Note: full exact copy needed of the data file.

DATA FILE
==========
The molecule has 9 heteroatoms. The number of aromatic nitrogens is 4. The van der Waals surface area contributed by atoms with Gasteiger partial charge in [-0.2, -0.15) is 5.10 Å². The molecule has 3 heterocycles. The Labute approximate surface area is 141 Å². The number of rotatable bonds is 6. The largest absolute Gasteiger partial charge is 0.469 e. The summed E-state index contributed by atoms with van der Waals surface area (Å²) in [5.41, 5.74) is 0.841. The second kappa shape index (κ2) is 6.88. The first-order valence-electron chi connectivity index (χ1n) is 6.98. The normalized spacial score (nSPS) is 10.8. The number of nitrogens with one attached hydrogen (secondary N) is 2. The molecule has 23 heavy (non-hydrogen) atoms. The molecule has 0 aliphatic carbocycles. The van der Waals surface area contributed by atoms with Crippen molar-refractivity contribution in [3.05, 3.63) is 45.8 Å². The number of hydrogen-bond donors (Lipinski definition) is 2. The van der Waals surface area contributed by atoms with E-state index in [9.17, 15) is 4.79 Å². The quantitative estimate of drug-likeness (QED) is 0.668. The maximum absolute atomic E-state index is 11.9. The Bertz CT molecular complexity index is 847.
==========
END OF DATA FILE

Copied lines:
The molecule has 9 heteroatoms. The number of aromatic nitrogens is 4. The van der Waals surface area contributed by atoms with Gasteiger partial charge in [-0.2, -0.15) is 5.10 Å². The molecule has 3 heterocycles. The Labute approximate surface area is 141 Å². The number of rotatable bonds is 6. The largest absolute Gasteiger partial charge is 0.469 e. The summed E-state index contributed by atoms with van der Waals surface area (Å²) in [5.41, 5.74) is 0.841. The second kappa shape index (κ2) is 6.88. The first-order valence-electron chi connectivity index (χ1n) is 6.98. The normalized spacial score (nSPS) is 10.8. The number of nitrogens with one attached hydrogen (secondary N) is 2. The molecule has 23 heavy (non-hydrogen) atoms. The molecule has 0 aliphatic carbocycles. The van der Waals surface area contributed by atoms with Crippen molar-refractivity contribution in [3.05, 3.63) is 45.8 Å². The number of hydrogen-bond donors (Lipinski definition) is 2. The van der Waals surface area contributed by atoms with E-state index in [9.17, 15) is 4.79 Å². The quantitative estimate of drug-likeness (QED) is 0.668. The maximum absolute atomic E-state index is 11.9. The Bertz CT molecular complexity index is 847.